Edgar Meneses shares the farm with his wife Marleny Lasso they both have a part each of Finca Los Idolos. 4 hectares each. It's located in Brucelas, a small community in Buesaco, Narino. They grow about 40% Colombia cultivar and 60% of the Caturra cultivar. It is located at 1900 masl. The farm and mill is very tidy and clean, with really good systems in place. And the plants looks really healthy.
They process the coffee together, and as most producers in the region they got their own micro beneficio (processing unit and dryers etc). The coffees are hand picked in several passes through the season. They separate the better qualities during the peak season. They remove the skin and fruit with a small mechanical de-pulper, ferment and wash the coffees in small tanks, normally 12-14 hrs wet fermentation. They then dry the coffees in parabolic dryers at the farm.
Narino is not like any other region in Colombia. Climate is different, and hence the flavor profiles. By some referred to as the the equivalent to african coffees at their best. Altitudes are really high, and most farms are small.
Nariño is located in the far south-west of Colombia bordering Ecuador, and is in general one of the most challenging, but also most interesting places to work. There is extremely high elevation, coffee up to 2200 meters, very steep hillsides, and mainly super tiny farms in very remote areas.
In opposite to other regions in Colombia they can have extremely dry conditions during the harvest time, and humidity in the area can be low. This together with really high altitudes definitely affects the flavour profiles and make them different from any other Colombian coffees.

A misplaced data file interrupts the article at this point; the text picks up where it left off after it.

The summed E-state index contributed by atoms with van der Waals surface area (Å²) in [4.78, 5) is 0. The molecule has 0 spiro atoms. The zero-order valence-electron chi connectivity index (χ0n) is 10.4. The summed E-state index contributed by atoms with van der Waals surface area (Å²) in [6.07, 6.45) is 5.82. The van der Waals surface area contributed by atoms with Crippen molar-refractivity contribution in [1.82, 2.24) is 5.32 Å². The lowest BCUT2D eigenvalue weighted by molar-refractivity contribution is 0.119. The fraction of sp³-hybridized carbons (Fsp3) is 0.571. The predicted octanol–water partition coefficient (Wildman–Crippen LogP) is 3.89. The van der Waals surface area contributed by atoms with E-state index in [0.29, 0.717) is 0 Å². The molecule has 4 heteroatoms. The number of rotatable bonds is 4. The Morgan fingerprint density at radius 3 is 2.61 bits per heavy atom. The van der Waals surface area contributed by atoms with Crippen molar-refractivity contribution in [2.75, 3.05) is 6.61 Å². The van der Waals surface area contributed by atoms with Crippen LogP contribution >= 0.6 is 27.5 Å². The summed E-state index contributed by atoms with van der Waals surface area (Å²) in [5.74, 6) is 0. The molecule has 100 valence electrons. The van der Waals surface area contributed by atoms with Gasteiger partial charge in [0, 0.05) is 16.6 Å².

Coffees are picked in 3-4 passes. Meaning the producers/workers pick the more or less ripe cherries in one block. Then they might wait a few weeks until it’s again a decent amount of ripe cherries to pick in that same place. Generally the first and last pass is of lower quality, and the second and third will be considered as the best, with more ripe cherries and uniform quality. When we can, we try to buy parchment harvested in these two passes.
The coffee from Narino is generally fully washed, meaning pulped and fermented the traditional way. There is a few exceptions where farmers are using eco-pulpers with mechanical removal of mucilage, and/or are doing honeys, but it’s still not to common.
This is the most common and widely used method. The farmer will have a small beneficio, a small manual or electric pulper and a fermentation tank. They pulp the cherries in the afternoon. The coffees are going straight from the pulper in to the fermentation tank. It can sit there from one to two days, depending on the temperature. Higher temperature will speed up the fermentation process, and lower temperature will slow it down. Some producers do intermediate rinsing with water, that can also help them control the process.
Washing and grading
They normally stir the coffees in tanks or small channels before they remove the floaters. For the ones without channels it’s common to wash the coffees in the fermentation tank and skim off the floaters before it goes to the drying.
For the smallholders in regions like Narino the coffees are commonly sun dried in parabolic dryers that almost works as green houses. The better producers have well ventilated facilities. There are many different variations and constructions, but generally they are all systems that is able to protect the coffee from rain. We have generally seen that the producers that have constructions with good ventilation and manage to dry the coffee down to below 11% in 10 – 18 days often have very good and consistent coffees.